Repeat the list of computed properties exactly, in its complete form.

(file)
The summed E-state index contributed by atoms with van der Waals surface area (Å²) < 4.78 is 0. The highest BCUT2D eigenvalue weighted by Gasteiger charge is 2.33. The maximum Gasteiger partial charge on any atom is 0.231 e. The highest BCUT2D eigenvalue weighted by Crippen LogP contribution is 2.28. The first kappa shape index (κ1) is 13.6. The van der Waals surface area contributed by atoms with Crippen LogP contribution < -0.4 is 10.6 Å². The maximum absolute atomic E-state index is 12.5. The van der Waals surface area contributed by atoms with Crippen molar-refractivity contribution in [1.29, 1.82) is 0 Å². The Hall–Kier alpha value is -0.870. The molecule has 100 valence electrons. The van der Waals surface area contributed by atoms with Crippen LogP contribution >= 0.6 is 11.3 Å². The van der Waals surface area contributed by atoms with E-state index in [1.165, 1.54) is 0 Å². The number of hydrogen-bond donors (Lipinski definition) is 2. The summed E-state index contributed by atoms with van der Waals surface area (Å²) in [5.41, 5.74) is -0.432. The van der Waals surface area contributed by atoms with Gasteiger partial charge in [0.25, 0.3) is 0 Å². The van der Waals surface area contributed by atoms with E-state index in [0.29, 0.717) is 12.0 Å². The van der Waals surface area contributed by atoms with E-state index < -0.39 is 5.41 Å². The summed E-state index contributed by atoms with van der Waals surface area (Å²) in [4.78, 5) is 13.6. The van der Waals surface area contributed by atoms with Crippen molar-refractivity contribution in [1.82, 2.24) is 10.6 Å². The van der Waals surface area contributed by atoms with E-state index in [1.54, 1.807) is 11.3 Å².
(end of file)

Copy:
The summed E-state index contributed by atoms with van der Waals surface area (Å²) < 4.78 is 0. The highest BCUT2D eigenvalue weighted by Gasteiger charge is 2.33. The maximum Gasteiger partial charge on any atom is 0.231 e. The highest BCUT2D eigenvalue weighted by Crippen LogP contribution is 2.28. The first kappa shape index (κ1) is 13.6. The van der Waals surface area contributed by atoms with Crippen LogP contribution < -0.4 is 10.6 Å². The maximum absolute atomic E-state index is 12.5. The van der Waals surface area contributed by atoms with Crippen molar-refractivity contribution in [1.29, 1.82) is 0 Å². The Hall–Kier alpha value is -0.870. The molecule has 100 valence electrons. The van der Waals surface area contributed by atoms with Crippen LogP contribution >= 0.6 is 11.3 Å². The van der Waals surface area contributed by atoms with E-state index in [1.165, 1.54) is 0 Å². The number of hydrogen-bond donors (Lipinski definition) is 2. The summed E-state index contributed by atoms with van der Waals surface area (Å²) in [5.41, 5.74) is -0.432. The van der Waals surface area contributed by atoms with Gasteiger partial charge in [0.25, 0.3) is 0 Å². The van der Waals surface area contributed by atoms with E-state index in [0.29, 0.717) is 12.0 Å². The van der Waals surface area contributed by atoms with E-state index < -0.39 is 5.41 Å². The summed E-state index contributed by atoms with van der Waals surface area (Å²) in [4.78, 5) is 13.6. The van der Waals surface area contributed by atoms with Crippen molar-refractivity contribution in [1.82, 2.24) is 10.6 Å². The van der Waals surface area contributed by atoms with E-state index in [1.54, 1.807) is 11.3 Å².